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Image of Figure 3.
Figure 3.

Gluconeogenesis. The reactions of the gluconeogenic pathway. Enzymes are denoted by numbers: 1 = phospho-enolpyruvate synthase, 2 = enolase, 3 = phosphoglycerate mutase, 4 = phosphoglycerate kinase, 5 = glyceraldehyde-3-phosphate dehydrogenase, 6 = triose-phosphate isomerase, 7 = fructose-1,6-bisphosphate aldolase, 8 = fructose-1,6-bisphosphatase, 9 = phos-phoglucose isomerase.

Citation: Danson M, Lamble H, Hough D. 2007. Central Metabolism, p 260-287. In Cavicchioli R (ed), Archaea. ASM Press, Washington, DC. doi: 10.1128/9781555815516.ch12
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Image of Figure 4.
Figure 4.

Pyruvate ferredoxin oxidoreductase. Schematic representation of the four-subunit (αβγδ) pyruvate ferredoxin oxidoreductase and the proposed pathway of electron flow (adapted from reference ). Ferredoxin (Fd) is the electron acceptor. CoA, coenzyme A; TPP, thiamine pyrophosphate; [4Fe-4S], iron sulfur cluster.

Citation: Danson M, Lamble H, Hough D. 2007. Central Metabolism, p 260-287. In Cavicchioli R (ed), Archaea. ASM Press, Washington, DC. doi: 10.1128/9781555815516.ch12
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Image of Figure 5.
Figure 5.

The oxidative citric acid cycle and the glyoxylate cycle. The reactions of the citric acid cycle are denoted by solid arrows, and the reactions unique to the glyoxylate cycle are shown with dotted lines. Enzymes are denoted by numbers: 1 = citrate synthase, 2 = aconitase, 3 = isocitrate dehydrogenase, 4 = 2-oxoglutarate dehydrogenase complex (aerobic bacteria and eucarya), 5 = 2-oxoglutarate ferredoxin oxidoreductase (archaea), 6 = succinate thiokinase, 7 = succinate dehydrogenase, 8 = fumarase, 9 = malate dehydrogenase, 10 = isocitrate lyase, 11 = malate synthase.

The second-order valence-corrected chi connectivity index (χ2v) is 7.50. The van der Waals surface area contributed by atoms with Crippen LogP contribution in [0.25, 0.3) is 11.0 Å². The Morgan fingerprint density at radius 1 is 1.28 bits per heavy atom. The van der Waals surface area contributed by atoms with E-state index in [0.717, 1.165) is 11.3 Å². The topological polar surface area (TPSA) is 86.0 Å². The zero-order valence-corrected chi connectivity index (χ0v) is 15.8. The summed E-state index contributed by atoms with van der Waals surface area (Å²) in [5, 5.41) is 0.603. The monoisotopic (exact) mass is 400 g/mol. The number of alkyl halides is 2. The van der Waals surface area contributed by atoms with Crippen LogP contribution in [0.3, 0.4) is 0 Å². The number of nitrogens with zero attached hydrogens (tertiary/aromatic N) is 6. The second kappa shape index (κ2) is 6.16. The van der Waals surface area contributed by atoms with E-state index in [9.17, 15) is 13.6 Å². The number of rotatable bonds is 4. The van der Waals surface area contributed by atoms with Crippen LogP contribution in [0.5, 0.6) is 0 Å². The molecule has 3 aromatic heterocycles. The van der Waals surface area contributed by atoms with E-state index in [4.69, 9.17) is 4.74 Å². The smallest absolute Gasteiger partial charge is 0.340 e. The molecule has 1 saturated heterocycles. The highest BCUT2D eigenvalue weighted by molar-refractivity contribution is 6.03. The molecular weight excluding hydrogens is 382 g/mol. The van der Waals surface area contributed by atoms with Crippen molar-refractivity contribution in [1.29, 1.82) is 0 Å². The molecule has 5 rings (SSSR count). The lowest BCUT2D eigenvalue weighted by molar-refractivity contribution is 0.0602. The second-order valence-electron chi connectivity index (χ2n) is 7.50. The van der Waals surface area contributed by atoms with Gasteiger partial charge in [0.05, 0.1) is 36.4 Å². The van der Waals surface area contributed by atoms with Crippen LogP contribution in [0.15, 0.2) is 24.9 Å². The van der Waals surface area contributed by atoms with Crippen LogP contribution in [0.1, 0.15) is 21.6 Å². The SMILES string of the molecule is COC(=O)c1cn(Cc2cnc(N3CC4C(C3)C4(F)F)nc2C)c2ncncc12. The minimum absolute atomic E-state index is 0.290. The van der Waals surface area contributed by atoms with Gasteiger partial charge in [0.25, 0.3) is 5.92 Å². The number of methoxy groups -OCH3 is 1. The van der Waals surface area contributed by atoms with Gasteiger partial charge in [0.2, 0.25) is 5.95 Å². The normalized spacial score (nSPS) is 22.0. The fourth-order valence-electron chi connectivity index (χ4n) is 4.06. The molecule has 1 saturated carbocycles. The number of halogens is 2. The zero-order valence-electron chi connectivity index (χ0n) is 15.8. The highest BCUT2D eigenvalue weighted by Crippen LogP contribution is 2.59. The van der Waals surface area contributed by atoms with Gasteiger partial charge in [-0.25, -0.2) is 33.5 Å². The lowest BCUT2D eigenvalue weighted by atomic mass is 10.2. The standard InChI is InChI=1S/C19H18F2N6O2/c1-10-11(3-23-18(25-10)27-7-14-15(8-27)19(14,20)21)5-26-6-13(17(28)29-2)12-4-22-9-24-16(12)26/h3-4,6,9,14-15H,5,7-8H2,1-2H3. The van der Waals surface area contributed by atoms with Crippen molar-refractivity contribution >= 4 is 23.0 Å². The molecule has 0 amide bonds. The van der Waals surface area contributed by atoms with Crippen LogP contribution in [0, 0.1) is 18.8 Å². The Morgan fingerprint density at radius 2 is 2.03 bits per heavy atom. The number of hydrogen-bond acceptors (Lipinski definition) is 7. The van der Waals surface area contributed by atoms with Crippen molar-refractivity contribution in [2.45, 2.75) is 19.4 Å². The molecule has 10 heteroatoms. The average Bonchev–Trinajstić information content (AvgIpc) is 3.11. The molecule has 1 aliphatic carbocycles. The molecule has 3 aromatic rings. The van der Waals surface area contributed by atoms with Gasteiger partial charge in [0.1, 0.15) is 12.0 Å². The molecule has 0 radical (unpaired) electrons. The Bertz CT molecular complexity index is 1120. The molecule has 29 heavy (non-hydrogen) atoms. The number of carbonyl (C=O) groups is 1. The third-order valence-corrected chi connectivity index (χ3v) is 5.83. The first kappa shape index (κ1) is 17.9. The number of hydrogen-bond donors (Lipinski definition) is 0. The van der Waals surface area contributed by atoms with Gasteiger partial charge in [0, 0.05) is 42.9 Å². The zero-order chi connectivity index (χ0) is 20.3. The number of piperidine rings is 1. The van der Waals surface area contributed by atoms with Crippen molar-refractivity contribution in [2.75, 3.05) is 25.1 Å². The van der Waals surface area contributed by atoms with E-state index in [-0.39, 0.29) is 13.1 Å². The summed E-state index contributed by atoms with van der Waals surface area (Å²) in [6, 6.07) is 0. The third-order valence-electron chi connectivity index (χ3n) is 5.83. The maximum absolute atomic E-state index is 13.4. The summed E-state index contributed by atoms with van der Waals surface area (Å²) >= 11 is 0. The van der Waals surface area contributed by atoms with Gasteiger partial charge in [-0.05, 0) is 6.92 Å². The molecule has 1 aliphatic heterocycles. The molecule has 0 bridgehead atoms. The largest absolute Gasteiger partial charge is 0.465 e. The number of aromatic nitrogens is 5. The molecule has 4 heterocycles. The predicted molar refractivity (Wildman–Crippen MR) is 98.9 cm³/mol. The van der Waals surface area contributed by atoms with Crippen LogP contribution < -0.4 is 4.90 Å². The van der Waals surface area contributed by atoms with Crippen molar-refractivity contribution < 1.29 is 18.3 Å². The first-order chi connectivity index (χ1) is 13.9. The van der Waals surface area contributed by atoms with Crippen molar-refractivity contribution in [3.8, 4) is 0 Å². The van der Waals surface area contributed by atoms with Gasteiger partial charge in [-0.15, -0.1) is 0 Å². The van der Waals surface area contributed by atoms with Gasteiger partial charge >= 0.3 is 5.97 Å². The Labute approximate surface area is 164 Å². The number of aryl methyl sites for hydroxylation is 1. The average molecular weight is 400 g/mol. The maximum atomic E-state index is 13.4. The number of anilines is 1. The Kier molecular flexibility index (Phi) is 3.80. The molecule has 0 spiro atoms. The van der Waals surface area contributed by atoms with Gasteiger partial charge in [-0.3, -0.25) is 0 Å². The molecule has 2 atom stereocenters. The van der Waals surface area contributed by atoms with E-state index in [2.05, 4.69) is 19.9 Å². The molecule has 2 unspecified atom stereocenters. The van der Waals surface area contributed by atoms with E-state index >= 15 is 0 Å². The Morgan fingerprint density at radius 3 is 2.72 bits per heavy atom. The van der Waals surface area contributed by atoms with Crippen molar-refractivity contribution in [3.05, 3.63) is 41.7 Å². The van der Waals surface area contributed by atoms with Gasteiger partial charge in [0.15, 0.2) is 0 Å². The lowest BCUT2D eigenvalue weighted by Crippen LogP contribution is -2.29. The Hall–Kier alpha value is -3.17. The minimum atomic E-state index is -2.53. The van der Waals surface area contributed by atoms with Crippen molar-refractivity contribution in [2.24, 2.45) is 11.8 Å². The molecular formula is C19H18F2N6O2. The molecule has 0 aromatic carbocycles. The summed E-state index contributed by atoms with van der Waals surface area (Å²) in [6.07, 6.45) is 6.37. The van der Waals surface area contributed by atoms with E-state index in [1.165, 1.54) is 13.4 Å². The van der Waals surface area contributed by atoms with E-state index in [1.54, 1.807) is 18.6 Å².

Citation: Danson M, Lamble H, Hough D. 2007. Central Metabolism, p 260-287. In Cavicchioli R (ed), Archaea. ASM Press, Washington, DC. doi: 10.1128/9781555815516.ch12
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Image of Figure 6.
Figure 6.

The reductive citric acid cycle. Enzymes are denoted by numbers: 1 = malate dehydrogenase, 2 = fumarase, 3 = fumarate reductase, 4 = succinate thiokinase, 5 = 2-oxoglutarate ferredoxin oxidoreductase, 6 = isocitrate dehydrogenase, 7 = aconitase, 8 = ATP citrate lyase.

Citation: Danson M, Lamble H, Hough D. 2007. Central Metabolism, p 260-287. In Cavicchioli R (ed), Archaea. ASM Press, Washington, DC. doi: 10.1128/9781555815516.ch12
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Image of Figure 7.
Figure 7.

General mechanism of the 2-oxoacid dehydrogenase multienzyme complexes. The 2-oxoacid dehydrogenase complexes of bacteria and eucarya comprise enzymes E1 (2-oxoacid decarboxylase), E2 (dihydrolipoyl acyltransferase), and E3 (dihydrolipoamide dehydrogenase). B, histidine base; Lip, enzyme-bound lipoic acid, showing the structure of the dithiolane ring; SUS, protein disulfide bond; TPPH, thiamine pyrophosphate.

Citation: Danson M, Lamble H, Hough D. 2007. Central Metabolism, p 260-287. In Cavicchioli R (ed), Archaea. ASM Press, Washington, DC. doi: 10.1128/9781555815516.ch12
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Figure 8.

Gene clusters encoding the components of a putative archaeal 2-oxoacid dehydrogenase complex. The arrangement and intergene distances (bp) of the ORFs constituting the E1α, E1β, E2, and E3 genes of the proposed archaeal 2-oxoacid dehydrogenase are shown. The proposed direction of transcription (left to right, as drawn) is the same for all the genes. See text for details of the (— 1) frameshift in the E2 gene of

Citation: Danson M, Lamble H, Hough D. 2007. Central Metabolism, p 260-287. In Cavicchioli R (ed), Archaea. ASM Press, Washington, DC. doi: 10.1128/9781555815516.ch12